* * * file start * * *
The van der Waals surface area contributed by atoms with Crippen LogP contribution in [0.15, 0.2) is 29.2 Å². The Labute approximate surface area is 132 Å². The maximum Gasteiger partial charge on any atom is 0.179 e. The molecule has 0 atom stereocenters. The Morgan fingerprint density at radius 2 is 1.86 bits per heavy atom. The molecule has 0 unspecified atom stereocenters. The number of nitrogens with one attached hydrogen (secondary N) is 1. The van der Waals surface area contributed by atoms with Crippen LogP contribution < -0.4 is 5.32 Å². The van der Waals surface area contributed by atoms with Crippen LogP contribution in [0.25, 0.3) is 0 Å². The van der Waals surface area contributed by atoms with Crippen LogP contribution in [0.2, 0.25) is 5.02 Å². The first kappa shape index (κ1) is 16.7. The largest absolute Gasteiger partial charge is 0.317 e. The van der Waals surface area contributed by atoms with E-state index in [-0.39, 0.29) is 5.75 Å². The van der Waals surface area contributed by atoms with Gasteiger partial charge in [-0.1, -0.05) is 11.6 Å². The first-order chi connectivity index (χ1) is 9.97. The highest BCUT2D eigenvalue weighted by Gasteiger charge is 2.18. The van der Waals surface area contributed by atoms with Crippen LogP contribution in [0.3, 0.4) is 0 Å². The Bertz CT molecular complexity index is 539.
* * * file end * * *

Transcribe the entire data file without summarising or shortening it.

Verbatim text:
The van der Waals surface area contributed by atoms with Crippen LogP contribution in [0.15, 0.2) is 29.2 Å². The Labute approximate surface area is 132 Å². The maximum Gasteiger partial charge on any atom is 0.179 e. The molecule has 0 atom stereocenters. The Morgan fingerprint density at radius 2 is 1.86 bits per heavy atom. The molecule has 0 unspecified atom stereocenters. The number of nitrogens with one attached hydrogen (secondary N) is 1. The van der Waals surface area contributed by atoms with Crippen LogP contribution < -0.4 is 5.32 Å². The van der Waals surface area contributed by atoms with Crippen LogP contribution in [0.25, 0.3) is 0 Å². The van der Waals surface area contributed by atoms with Crippen LogP contribution in [0.2, 0.25) is 5.02 Å². The first kappa shape index (κ1) is 16.7. The largest absolute Gasteiger partial charge is 0.317 e. The van der Waals surface area contributed by atoms with E-state index in [-0.39, 0.29) is 5.75 Å². The van der Waals surface area contributed by atoms with Gasteiger partial charge in [-0.1, -0.05) is 11.6 Å². The first-order chi connectivity index (χ1) is 9.97. The highest BCUT2D eigenvalue weighted by Gasteiger charge is 2.18. The van der Waals surface area contributed by atoms with Crippen LogP contribution in [0.3, 0.4) is 0 Å². The Bertz CT molecular complexity index is 539.